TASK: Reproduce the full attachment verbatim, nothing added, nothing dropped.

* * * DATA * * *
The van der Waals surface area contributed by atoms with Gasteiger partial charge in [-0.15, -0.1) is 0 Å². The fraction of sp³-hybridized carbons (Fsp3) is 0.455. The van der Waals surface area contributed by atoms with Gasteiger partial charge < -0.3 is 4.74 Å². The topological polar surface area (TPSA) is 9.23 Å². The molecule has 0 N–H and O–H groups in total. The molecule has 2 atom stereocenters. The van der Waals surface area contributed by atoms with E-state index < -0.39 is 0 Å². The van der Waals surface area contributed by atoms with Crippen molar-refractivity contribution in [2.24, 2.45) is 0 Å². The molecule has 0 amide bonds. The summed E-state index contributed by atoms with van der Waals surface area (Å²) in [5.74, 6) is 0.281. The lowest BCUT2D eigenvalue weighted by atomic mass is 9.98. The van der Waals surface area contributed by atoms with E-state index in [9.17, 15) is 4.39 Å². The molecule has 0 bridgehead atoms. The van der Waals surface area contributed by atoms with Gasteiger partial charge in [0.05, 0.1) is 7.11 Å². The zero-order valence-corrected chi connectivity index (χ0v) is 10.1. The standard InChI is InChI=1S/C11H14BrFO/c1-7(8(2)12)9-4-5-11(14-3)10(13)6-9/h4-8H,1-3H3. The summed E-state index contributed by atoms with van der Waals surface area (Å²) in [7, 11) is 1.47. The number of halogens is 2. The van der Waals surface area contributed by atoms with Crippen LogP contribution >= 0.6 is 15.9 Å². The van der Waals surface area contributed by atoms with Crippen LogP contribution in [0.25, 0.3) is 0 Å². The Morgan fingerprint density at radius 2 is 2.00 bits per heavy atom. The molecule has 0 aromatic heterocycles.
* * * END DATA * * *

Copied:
The van der Waals surface area contributed by atoms with Gasteiger partial charge in [-0.15, -0.1) is 0 Å². The fraction of sp³-hybridized carbons (Fsp3) is 0.455. The van der Waals surface area contributed by atoms with Gasteiger partial charge < -0.3 is 4.74 Å². The topological polar surface area (TPSA) is 9.23 Å². The molecule has 0 N–H and O–H groups in total. The molecule has 2 atom stereocenters. The van der Waals surface area contributed by atoms with E-state index < -0.39 is 0 Å². The van der Waals surface area contributed by atoms with Crippen molar-refractivity contribution in [2.24, 2.45) is 0 Å². The molecule has 0 amide bonds. The summed E-state index contributed by atoms with van der Waals surface area (Å²) in [5.74, 6) is 0.281. The lowest BCUT2D eigenvalue weighted by atomic mass is 9.98. The van der Waals surface area contributed by atoms with E-state index in [9.17, 15) is 4.39 Å². The molecule has 0 bridgehead atoms. The van der Waals surface area contributed by atoms with Gasteiger partial charge in [0.05, 0.1) is 7.11 Å². The zero-order valence-corrected chi connectivity index (χ0v) is 10.1. The standard InChI is InChI=1S/C11H14BrFO/c1-7(8(2)12)9-4-5-11(14-3)10(13)6-9/h4-8H,1-3H3. The summed E-state index contributed by atoms with van der Waals surface area (Å²) in [7, 11) is 1.47. The number of halogens is 2. The van der Waals surface area contributed by atoms with Crippen LogP contribution >= 0.6 is 15.9 Å². The van der Waals surface area contributed by atoms with Crippen LogP contribution in [0.25, 0.3) is 0 Å². The Morgan fingerprint density at radius 2 is 2.00 bits per heavy atom. The molecule has 0 aromatic heterocycles.